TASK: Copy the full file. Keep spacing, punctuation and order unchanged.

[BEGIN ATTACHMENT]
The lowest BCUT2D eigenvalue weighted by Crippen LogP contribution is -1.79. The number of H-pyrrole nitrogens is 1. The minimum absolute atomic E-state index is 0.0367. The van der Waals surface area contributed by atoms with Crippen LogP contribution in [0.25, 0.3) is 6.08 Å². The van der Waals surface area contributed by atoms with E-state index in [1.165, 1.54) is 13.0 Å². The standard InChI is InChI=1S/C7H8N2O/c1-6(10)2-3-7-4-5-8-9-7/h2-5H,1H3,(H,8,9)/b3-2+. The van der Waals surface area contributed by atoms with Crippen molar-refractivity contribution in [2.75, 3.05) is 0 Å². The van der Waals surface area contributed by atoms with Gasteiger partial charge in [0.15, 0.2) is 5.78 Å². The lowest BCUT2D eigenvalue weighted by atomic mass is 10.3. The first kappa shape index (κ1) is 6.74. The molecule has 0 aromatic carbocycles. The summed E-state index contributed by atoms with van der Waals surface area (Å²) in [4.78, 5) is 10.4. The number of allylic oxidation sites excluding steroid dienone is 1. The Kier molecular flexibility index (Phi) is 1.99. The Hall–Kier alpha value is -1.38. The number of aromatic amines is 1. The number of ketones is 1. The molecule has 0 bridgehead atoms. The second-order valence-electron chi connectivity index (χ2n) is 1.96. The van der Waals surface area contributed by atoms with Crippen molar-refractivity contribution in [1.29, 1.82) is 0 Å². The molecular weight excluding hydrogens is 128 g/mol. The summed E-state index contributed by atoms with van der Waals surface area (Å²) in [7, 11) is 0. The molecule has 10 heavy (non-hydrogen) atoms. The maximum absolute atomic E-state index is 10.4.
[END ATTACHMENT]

The lowest BCUT2D eigenvalue weighted by Crippen LogP contribution is -1.79. The number of H-pyrrole nitrogens is 1. The minimum absolute atomic E-state index is 0.0367. The van der Waals surface area contributed by atoms with Crippen LogP contribution in [0.25, 0.3) is 6.08 Å². The van der Waals surface area contributed by atoms with E-state index in [1.165, 1.54) is 13.0 Å². The standard InChI is InChI=1S/C7H8N2O/c1-6(10)2-3-7-4-5-8-9-7/h2-5H,1H3,(H,8,9)/b3-2+. The van der Waals surface area contributed by atoms with Crippen molar-refractivity contribution in [2.75, 3.05) is 0 Å². The van der Waals surface area contributed by atoms with Gasteiger partial charge in [0.15, 0.2) is 5.78 Å². The lowest BCUT2D eigenvalue weighted by atomic mass is 10.3. The first kappa shape index (κ1) is 6.74. The molecule has 0 aromatic carbocycles. The summed E-state index contributed by atoms with van der Waals surface area (Å²) in [4.78, 5) is 10.4. The number of allylic oxidation sites excluding steroid dienone is 1. The Kier molecular flexibility index (Phi) is 1.99. The Hall–Kier alpha value is -1.38. The number of aromatic amines is 1. The number of ketones is 1. The molecule has 0 bridgehead atoms. The second-order valence-electron chi connectivity index (χ2n) is 1.96. The van der Waals surface area contributed by atoms with Crippen molar-refractivity contribution in [1.29, 1.82) is 0 Å². The molecular weight excluding hydrogens is 128 g/mol. The summed E-state index contributed by atoms with van der Waals surface area (Å²) in [7, 11) is 0. The molecule has 10 heavy (non-hydrogen) atoms. The maximum absolute atomic E-state index is 10.4.